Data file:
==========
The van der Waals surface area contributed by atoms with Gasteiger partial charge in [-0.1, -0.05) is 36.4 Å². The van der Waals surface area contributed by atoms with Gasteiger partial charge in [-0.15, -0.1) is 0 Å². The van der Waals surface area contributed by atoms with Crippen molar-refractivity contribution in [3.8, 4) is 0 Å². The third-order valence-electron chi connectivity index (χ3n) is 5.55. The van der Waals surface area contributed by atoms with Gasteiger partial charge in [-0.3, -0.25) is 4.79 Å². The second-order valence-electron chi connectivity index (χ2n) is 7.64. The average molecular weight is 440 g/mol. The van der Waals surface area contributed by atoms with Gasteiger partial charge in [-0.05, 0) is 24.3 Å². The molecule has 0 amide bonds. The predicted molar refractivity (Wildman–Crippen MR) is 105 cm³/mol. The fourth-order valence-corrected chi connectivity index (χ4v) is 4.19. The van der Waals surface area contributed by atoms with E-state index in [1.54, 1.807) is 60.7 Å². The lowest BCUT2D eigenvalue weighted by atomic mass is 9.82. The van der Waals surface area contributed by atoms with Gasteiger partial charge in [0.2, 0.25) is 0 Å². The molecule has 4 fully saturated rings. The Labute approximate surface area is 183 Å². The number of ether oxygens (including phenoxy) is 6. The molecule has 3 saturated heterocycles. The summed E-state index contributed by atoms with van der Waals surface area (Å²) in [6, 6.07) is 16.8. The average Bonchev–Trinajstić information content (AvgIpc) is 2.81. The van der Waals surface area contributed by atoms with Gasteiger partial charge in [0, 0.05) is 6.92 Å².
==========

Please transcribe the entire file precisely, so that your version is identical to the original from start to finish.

The van der Waals surface area contributed by atoms with Gasteiger partial charge in [-0.1, -0.05) is 36.4 Å². The van der Waals surface area contributed by atoms with Gasteiger partial charge in [-0.15, -0.1) is 0 Å². The van der Waals surface area contributed by atoms with Crippen molar-refractivity contribution in [3.8, 4) is 0 Å². The third-order valence-electron chi connectivity index (χ3n) is 5.55. The van der Waals surface area contributed by atoms with Gasteiger partial charge in [-0.3, -0.25) is 4.79 Å². The second-order valence-electron chi connectivity index (χ2n) is 7.64. The average molecular weight is 440 g/mol. The van der Waals surface area contributed by atoms with Gasteiger partial charge in [-0.05, 0) is 24.3 Å². The molecule has 0 amide bonds. The predicted molar refractivity (Wildman–Crippen MR) is 105 cm³/mol. The fourth-order valence-corrected chi connectivity index (χ4v) is 4.19. The van der Waals surface area contributed by atoms with E-state index in [1.54, 1.807) is 60.7 Å². The lowest BCUT2D eigenvalue weighted by atomic mass is 9.82. The van der Waals surface area contributed by atoms with Gasteiger partial charge in [0.2, 0.25) is 0 Å². The molecule has 4 fully saturated rings. The Labute approximate surface area is 183 Å². The number of ether oxygens (including phenoxy) is 6. The molecule has 3 saturated heterocycles. The summed E-state index contributed by atoms with van der Waals surface area (Å²) in [6, 6.07) is 16.8. The average Bonchev–Trinajstić information content (AvgIpc) is 2.81. The van der Waals surface area contributed by atoms with Gasteiger partial charge in [0, 0.05) is 6.92 Å².